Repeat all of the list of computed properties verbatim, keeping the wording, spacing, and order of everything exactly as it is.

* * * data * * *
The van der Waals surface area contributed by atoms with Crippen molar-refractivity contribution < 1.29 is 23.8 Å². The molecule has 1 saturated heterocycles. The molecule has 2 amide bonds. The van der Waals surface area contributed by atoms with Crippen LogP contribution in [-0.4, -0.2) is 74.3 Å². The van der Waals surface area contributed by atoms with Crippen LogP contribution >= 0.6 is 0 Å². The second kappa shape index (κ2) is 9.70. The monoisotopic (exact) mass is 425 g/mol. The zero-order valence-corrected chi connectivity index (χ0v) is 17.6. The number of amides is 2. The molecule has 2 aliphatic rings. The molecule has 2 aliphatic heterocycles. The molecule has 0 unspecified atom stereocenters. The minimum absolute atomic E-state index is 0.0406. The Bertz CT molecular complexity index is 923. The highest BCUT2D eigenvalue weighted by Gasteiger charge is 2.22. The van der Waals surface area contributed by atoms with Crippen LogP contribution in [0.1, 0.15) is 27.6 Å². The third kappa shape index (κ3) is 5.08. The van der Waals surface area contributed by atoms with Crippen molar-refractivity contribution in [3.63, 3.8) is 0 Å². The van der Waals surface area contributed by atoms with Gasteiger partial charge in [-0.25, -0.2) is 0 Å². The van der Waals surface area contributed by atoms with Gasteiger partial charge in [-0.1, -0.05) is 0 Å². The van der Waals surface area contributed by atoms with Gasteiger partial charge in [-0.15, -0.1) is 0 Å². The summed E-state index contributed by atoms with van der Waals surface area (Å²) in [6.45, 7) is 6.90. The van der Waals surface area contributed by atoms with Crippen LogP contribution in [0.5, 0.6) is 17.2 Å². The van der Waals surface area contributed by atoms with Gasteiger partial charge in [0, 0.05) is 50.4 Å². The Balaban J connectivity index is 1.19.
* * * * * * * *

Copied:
The van der Waals surface area contributed by atoms with Crippen molar-refractivity contribution < 1.29 is 23.8 Å². The molecule has 1 saturated heterocycles. The molecule has 2 amide bonds. The van der Waals surface area contributed by atoms with Crippen LogP contribution in [-0.4, -0.2) is 74.3 Å². The van der Waals surface area contributed by atoms with Crippen LogP contribution >= 0.6 is 0 Å². The second kappa shape index (κ2) is 9.70. The monoisotopic (exact) mass is 425 g/mol. The zero-order valence-corrected chi connectivity index (χ0v) is 17.6. The number of amides is 2. The molecule has 2 aliphatic rings. The molecule has 2 aliphatic heterocycles. The molecule has 0 unspecified atom stereocenters. The minimum absolute atomic E-state index is 0.0406. The Bertz CT molecular complexity index is 923. The highest BCUT2D eigenvalue weighted by Gasteiger charge is 2.22. The van der Waals surface area contributed by atoms with Crippen LogP contribution in [0.1, 0.15) is 27.6 Å². The third kappa shape index (κ3) is 5.08. The van der Waals surface area contributed by atoms with Crippen molar-refractivity contribution in [3.63, 3.8) is 0 Å². The van der Waals surface area contributed by atoms with Gasteiger partial charge in [-0.25, -0.2) is 0 Å². The van der Waals surface area contributed by atoms with Gasteiger partial charge in [-0.1, -0.05) is 0 Å². The van der Waals surface area contributed by atoms with Gasteiger partial charge in [-0.15, -0.1) is 0 Å². The summed E-state index contributed by atoms with van der Waals surface area (Å²) in [6.45, 7) is 6.90. The van der Waals surface area contributed by atoms with Crippen LogP contribution in [0.5, 0.6) is 17.2 Å². The van der Waals surface area contributed by atoms with Gasteiger partial charge in [0, 0.05) is 50.4 Å². The Balaban J connectivity index is 1.19.